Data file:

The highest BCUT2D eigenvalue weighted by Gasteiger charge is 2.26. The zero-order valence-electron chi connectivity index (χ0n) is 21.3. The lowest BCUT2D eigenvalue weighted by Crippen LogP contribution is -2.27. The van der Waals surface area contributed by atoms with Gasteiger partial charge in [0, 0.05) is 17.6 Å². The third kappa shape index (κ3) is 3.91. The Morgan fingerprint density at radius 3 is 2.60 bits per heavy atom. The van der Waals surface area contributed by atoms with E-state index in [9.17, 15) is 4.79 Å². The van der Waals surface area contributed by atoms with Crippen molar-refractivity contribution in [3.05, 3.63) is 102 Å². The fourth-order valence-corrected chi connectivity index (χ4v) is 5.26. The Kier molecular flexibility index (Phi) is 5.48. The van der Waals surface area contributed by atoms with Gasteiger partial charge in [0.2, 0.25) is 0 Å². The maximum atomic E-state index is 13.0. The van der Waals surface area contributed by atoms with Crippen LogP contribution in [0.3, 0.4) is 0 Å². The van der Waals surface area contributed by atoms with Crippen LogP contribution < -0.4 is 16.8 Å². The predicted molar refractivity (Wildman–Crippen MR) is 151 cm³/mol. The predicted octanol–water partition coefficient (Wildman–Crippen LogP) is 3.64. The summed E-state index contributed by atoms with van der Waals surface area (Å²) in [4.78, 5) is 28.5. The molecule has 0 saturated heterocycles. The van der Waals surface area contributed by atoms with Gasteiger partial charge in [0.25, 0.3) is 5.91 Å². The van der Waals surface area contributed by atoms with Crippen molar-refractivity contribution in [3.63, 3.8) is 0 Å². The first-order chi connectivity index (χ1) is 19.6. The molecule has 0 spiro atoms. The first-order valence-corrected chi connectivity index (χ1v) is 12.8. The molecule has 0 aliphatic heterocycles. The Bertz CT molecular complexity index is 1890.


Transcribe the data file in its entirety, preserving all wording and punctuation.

The highest BCUT2D eigenvalue weighted by Gasteiger charge is 2.26. The zero-order valence-electron chi connectivity index (χ0n) is 21.3. The lowest BCUT2D eigenvalue weighted by Crippen LogP contribution is -2.27. The van der Waals surface area contributed by atoms with Gasteiger partial charge in [0, 0.05) is 17.6 Å². The third kappa shape index (κ3) is 3.91. The Morgan fingerprint density at radius 3 is 2.60 bits per heavy atom. The van der Waals surface area contributed by atoms with E-state index in [9.17, 15) is 4.79 Å². The van der Waals surface area contributed by atoms with Crippen molar-refractivity contribution in [3.05, 3.63) is 102 Å². The fourth-order valence-corrected chi connectivity index (χ4v) is 5.26. The Kier molecular flexibility index (Phi) is 5.48. The van der Waals surface area contributed by atoms with Gasteiger partial charge in [0.2, 0.25) is 0 Å². The maximum atomic E-state index is 13.0. The van der Waals surface area contributed by atoms with Crippen LogP contribution in [0.3, 0.4) is 0 Å². The van der Waals surface area contributed by atoms with Crippen LogP contribution < -0.4 is 16.8 Å². The predicted molar refractivity (Wildman–Crippen MR) is 151 cm³/mol. The predicted octanol–water partition coefficient (Wildman–Crippen LogP) is 3.64. The summed E-state index contributed by atoms with van der Waals surface area (Å²) in [4.78, 5) is 28.5. The molecule has 0 saturated heterocycles. The van der Waals surface area contributed by atoms with Gasteiger partial charge in [0.25, 0.3) is 5.91 Å². The van der Waals surface area contributed by atoms with Crippen molar-refractivity contribution in [3.63, 3.8) is 0 Å². The first-order chi connectivity index (χ1) is 19.6. The molecule has 0 spiro atoms. The first-order valence-corrected chi connectivity index (χ1v) is 12.8. The molecule has 0 aliphatic heterocycles. The Bertz CT molecular complexity index is 1890.